· This option also has an optional International version
download containing an International Brand Name Index from 58
The comprehensive plus specialty field includes
the most complete source of drug information available from
I decided to randomly search several medication concerns and
drugs in order to test the database. Unfortunately, there were
omissions for some and difficulty locating others. For example;
Despite Canadian alerts from Health Canada,
I was unable to locate Diane-35 within the listing for Acne
Medications, special alerts or Contraceptives. This drug has
received much airplay recently in Canada due to the usage more
as an OCP than a severe acne drug despite Health Canada's warning
of avoiding usage for OCP. It is an internationally prescribed
drug but was not located within the databases provided.
Also locating Accutane as an Acne drug was difficult.
It was not listed under Acne products, where I expected to find
it, but after some searching I did find it in the special alerts
Is based upon Lexi-Comp's Drug Information
Handbook for Dentistry, which covers over 6800 drug products.
Each monograph has 20 fields of information and gives detailed
information that is specific to dentistry such as: Local Anesthetic/Vasoconstrictor
Precautions, Effects on Dental Treatment, and Drug Interactions.
From my past experience as an ER physician there
were occasions when working in rural areas that I had to understand
issues of dental importance. There may have been occasions when
I could have used this database.
I was interested to see that acne products were
covered under the dental category but there was no Special
Alert categorization for the dental drugs.
Is designed specifically for registered professional
nurses and upper-division nursing students requiring a complete
reference for administration, monitoring, patient education,
It includes a wide variety of the most common
natural products, as well as over-the-counter products and foods
This database covers over 175 of the most commonly
used natural products in 6 different categories - including
herbs, vitamins, minerals, nutraceuticals, glandulars, and amino
acids. Up to 15 key fields of information are provided, including
Dosage and Standardization, Reported Uses, Active Forms, Plant
Part, Pharmacology, General Warnings, and References.
With the rapid rise of individual's interest
in alternative and natural therapies it is no wonder that this
category is included within the Lexi-Complete series. This is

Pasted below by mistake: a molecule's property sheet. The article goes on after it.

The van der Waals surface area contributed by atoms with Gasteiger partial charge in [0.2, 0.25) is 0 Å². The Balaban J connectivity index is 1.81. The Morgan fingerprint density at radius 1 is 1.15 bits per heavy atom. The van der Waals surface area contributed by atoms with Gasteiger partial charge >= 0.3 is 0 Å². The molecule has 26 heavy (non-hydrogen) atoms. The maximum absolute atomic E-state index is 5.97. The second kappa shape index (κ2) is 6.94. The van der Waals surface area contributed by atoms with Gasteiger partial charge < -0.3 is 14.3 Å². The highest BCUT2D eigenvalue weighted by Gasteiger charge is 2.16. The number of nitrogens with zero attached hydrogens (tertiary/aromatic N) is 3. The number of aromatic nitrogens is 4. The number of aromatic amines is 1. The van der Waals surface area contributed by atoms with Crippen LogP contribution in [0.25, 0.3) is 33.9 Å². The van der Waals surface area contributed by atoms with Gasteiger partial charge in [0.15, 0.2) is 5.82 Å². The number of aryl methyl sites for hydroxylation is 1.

a valuable and quick tool for physicians to have available.
There are so many potential interactions and uses for this category
of "medications" that it would be fool hardy to dismiss
or ignore it.
Is a quick drug reference for health care workers
dealing with ingestions and poisonings.
I especially like the ability to index items
listing special alerts
Contains over 1,400 medicinal, non-medicinal,
biological, diagnostic tests/procedures, antidotal, and herbal
Is one of two main application icons in Lexi-Complete and includes;
Detailed patient management suggestions
Discussion of published reports and potential
Full reference citations
Identifies the greatest number of potential
interactions compared to any other available references
Over 3000 brand names
Includes interactions data on the most commonly
It allows the user to select various medications, analyze their
potential interactions and review these interactions according
to three rating schemes (these ratings allow you to quickly appreciate
how to respond to the potential interactions);
Reliability Rating: Indicating the quantity
and nature of documentation for an interaction.
Risk Rating: Indicating the type of action
to be taken in response to the data.
· A - No known interaction
· B - No action needed
· C - Monitor therapy
· D - Consider therapy modification
· X - Avoid combination
Severity Rating: Indicating the reported
or possible magnitude of an interaction outcome.
The Medical Text Reference section:
The integration features of the Lexi-Comp software are quite
useful for practical application of the digital format of information
to health related practice. For instance, within the Griffith's
database the following navigation tools allow you to "jump"
to appropriate information in other databases that are pertinent
to the current topic:
1. "Jump" - displays the drop down field
list and includes a dynamic jump feature that moves the
8 fields you access most frequently to the top of the
2. "Back Arrow" - returns you to the
3. "H" - provides a history of the topics
viewed in the Lexi-Comp Reader